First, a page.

Topic: Children, International Human Rights Mechanisms, Justice & Rule of Law, National Human Rights Institutions, Women & Gender Resource Type: Learning / Training Materials Year: 2004 Language: English Sources: UN
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|Topic:||Children, International Human Rights Mechanisms, Justice & Rule of Law, National Human Rights Institutions, Women & Gender|
|Resource Type:||Learning / Training Materials|
The International Human Rights Machinery refers to the different human rights monitoring mechanisms in the United Nations system, namely UN Charter-based bodies and UN Treaty-based bodies. These human rights mechanisms are supported by the Office of the High Commissioner for Human Rights, specifically its Human Rights Council and Treaties Division.
Charter bodies include the Human Rights Council and Special Procedures. The Human Rights Council, which replaced the Commission on Human Rights, held its first meeting on 19 June 2006. This intergovernmental body is composed of 47 elected United Nations Member States who serve for an initial period of 3 years, and cannot be elected for more than two consecutive terms. The Human Rights Council is a forum empowered to prevent abuses, inequity and discrimination, protect the most vulnerable, and expose perpetrators. It meets 10 weeks per year.
The Human Rights Council is a separate entity from the OHCHR. This distinction originates from the separate mandates they were given by the General Assembly. Nevertheless, OHCHR provides substantive support for the meetings of the Human Rights Council, and follow-up to the Council’s deliberations.
Special Procedures is the general name given to the mechanisms assumed by the Human Rights Council to address either specific country situations or thematic issues in all parts of the world. Special Procedures are either an individual –a special rapporteur or representative, or independent expert—or a working group. They are prominent, independent experts working on a voluntary basis, appointed by the Human Rights Council.
Special Procedures’ mandates usually call on mandate-holders to examine, monitor, advise and publicly report on human rights situations in specific countries or territories, known as country mandates, or on major phenomena of human rights violations worldwide, known as thematic mandates. Click here for an overview of thematic mandates and click here for an overview of country mandates. All report to the Human Rights Council on their findings and recommendations. They are sometimes the only mechanism that will alert the international community on certain human rights issues.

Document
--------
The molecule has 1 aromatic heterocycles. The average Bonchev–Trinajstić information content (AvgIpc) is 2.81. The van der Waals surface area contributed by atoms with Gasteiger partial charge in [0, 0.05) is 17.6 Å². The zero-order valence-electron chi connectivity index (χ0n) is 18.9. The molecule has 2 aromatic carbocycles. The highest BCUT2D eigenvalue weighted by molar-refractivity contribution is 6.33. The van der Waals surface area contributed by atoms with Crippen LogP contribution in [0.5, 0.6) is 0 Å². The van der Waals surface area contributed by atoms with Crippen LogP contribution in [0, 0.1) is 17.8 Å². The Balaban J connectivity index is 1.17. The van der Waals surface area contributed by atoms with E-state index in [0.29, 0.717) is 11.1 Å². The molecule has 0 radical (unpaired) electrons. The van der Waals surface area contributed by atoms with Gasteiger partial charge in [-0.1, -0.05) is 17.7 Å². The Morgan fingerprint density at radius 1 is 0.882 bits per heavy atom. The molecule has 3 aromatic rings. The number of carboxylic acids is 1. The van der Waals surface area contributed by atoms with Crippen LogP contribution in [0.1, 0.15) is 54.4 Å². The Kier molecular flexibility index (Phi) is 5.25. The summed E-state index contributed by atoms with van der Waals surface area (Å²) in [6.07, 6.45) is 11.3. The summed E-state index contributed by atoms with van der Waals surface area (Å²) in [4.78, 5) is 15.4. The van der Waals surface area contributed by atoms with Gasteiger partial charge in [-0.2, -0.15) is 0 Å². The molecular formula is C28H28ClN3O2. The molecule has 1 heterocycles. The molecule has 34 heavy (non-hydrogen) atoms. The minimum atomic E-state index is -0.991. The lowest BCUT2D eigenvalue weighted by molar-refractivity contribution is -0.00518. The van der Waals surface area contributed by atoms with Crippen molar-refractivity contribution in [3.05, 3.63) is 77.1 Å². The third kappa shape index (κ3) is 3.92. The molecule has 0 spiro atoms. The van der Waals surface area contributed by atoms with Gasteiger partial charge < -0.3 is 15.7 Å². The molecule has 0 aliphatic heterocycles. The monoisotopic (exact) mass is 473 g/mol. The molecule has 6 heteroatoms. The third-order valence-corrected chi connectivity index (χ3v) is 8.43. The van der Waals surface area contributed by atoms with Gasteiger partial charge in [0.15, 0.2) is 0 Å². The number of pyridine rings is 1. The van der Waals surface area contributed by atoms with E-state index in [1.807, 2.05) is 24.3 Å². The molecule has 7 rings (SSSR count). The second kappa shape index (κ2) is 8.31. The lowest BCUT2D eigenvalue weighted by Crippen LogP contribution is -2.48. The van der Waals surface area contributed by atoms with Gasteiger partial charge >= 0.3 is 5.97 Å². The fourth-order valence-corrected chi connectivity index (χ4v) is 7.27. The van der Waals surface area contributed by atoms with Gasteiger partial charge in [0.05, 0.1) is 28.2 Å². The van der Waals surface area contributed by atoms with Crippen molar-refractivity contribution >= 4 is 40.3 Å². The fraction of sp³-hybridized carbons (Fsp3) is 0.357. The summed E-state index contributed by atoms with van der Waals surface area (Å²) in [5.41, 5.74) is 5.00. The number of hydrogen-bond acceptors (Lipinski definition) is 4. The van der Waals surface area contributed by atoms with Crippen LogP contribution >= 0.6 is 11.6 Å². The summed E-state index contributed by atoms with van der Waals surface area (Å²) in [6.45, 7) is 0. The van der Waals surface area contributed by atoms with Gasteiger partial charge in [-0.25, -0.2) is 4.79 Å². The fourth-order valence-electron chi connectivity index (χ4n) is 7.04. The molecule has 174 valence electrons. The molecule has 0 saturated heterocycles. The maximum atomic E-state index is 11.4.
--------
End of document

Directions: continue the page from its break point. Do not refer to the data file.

OHCHR supports the work of rapporteurs, representatives and working groups through its Special Procedures Division (SPD) which services thematic mandates; and the Research and Right to Development Division (RRDD) which aims to improve the integration of human rights standards and principles, including the rights to development; while the Field Operations and Technical Cooperation Division (FOTCD) supports the work of country-mandates.
The Universal Periodic Review (UPR) is a unique process which involves a review of the human rights records of all 193 UN Member States once every four and a half years. The UPR is a State-driven process, under the auspices of the Human Rights Council, which provides the opportunity for each State to declare what actions they have taken to improve the human rights situations in their countries and to fulfil their human rights obligations. As one of the main features of the Council, the UPR is designed to ensure equal treatment for every country when their human rights situations are assessed.
By 2011, the UPR had concluded its first cycle and reviewed the human rights records of every country. The second cycle of the UPR will commence in 2012. The UPR is one of the key elements of the Human Rights Council which reminds States of their responsibility to fully respect and implement all human rights and fundamental freedoms. The ultimate aim of this new mechanism is to improve the human rights situation in all countries and address human rights violations wherever they occur.
Treaty bodies are committees of independent experts that monitor implementation of the core international human rights treaties.
There are nine core international human rights treaties. Since the adoption of the Universal Declaration of Human Rights in 1948, all UN Member States have ratified at least one core international human rights treaty, and 80 percent have ratified four or more.
The nine human rights treaty bodies are listed below:
For practical information on how to use the International and Regional human rights mechanisms and procedures, please see the Huritalk Guide on Strengthening Engagement with the International Human Rights Machinery. Also refer to the Huritalk Insights Series on the Universal Periodic Review process for an overview of how the UPR process works and experiences of countries that have participated in the process.